A spooky mystery that has been haunting the streets of New York City has finally been solved.
In May, the Gothamist reported that a slowed-down version of the Mister Softee ice cream jingle had been blaring from some LinkNYC wifi kiosks. These 2.90m tall monoliths, scattered throughout New York City, provide New Yorkers and tourists with free wifi but they’ve also raised privacy concerns among watchdogs because of their weak privacy protections and the possibility they’re being used to track user data. So they’re already kind of creepy. But they’re especially creepy when they’re playing a nightmare clown soundtrack.
Months later—on the day before Halloween, Gothamist received an anonymous email from a burner address, claiming to be the culprit behind the kiosk spooktrack. The sender, using the pseudonym “stupid city,” included a lengthy manifesto explaining their motives: “I have what I guess you’d call a set of grievances about the kiosks, and how the company behind them has failed to do anything particularly innovative with the unearned municipal privilege they enjoy with their monopoly franchise.”
They called the act “an ephemeral kind of performance art that subverts a repugnant piece of street furniture (LinkNYC).”
“For as long as I can remember, I have wanted to feel invisible yet present, and this is as close as I think I’ve come to reaching that goal,” the prankster wrote. “I feel like a ghost, but at the same time I am hiding in plain sight.”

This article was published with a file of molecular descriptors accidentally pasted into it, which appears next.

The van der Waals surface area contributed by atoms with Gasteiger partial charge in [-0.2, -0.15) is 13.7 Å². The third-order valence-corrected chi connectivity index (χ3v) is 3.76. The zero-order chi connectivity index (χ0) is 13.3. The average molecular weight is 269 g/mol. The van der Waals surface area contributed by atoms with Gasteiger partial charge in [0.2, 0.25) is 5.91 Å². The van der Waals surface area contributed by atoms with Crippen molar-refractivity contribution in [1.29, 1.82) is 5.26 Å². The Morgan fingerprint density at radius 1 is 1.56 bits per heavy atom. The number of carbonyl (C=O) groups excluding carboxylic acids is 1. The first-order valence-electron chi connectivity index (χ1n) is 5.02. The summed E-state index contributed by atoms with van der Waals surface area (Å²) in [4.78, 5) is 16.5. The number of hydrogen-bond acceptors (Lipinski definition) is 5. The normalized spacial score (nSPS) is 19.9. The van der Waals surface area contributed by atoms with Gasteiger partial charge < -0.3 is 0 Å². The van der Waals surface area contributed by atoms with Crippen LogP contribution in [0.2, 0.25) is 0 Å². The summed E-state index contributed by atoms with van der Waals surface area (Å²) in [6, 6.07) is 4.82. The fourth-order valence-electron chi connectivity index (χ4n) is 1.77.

Gothamist reporter Jake Offenhartz agreed to meet the man behind “stupid city”—Mark Thomas—in midtown. There, Thomas demonstrated his technique. First he uses the free calling feature to call a conference call number he’s set up, then he jacks up the volume, switches to the home screen, and splits.
The recordings start with 60 seconds of silence so he can program multiple kiosks and escape without drawing attention.
Offenhartz observed Thomas at the intersection of 42nd Street and third Avenue as he programmed eight kiosks in a one-block area. “Mostly, New Yorkers react to the song by stealing only a momentary glance at their surroundings, seeming to acknowledge and then accept the oddity without breaking stride,” Offenhartz writes.
A NYC Department of Information Technology & Telecommunications spokesperson told the Gothamist, with millions of people using the kiosks, “it makes sense that among them there’s a prankster.”
Thomas was inspired to funnel his creative sensibilities into the kiosks because they were installed as replacements for the city’s phone booths. He wasn’t upset about the privacy and security risks, but was offended that LinkNYC is being framed as “the payphone of the future,” while he sees them as glowing billboards.
You see, Thomas is a longtime “phone phreak”—a member of the community of proto-hackers who took control of phone systems, often through audio frequencies. He’s had an affection for pay phones his entire life. As a teen he would call a public phone booth on one random street in Tampa Bay and play piano for whoever answered. In the 1990s and 2000s, he kept a database of public payphone numbers, called the Payphone Project, on his website, hoping that other people would use it to call strangers and entertain them like he did.
Thomas was the subject of a 2004 New York Times profile, which focused on his love for pay phones and how his project had helped people searching for lost loved ones and criminals.
“Pay phones are lifelines for the down and out; their booths are rainy-day cocoons,” Thomas told the Times back then. “You lose those, and you lose a lot of windows onto the human condition.”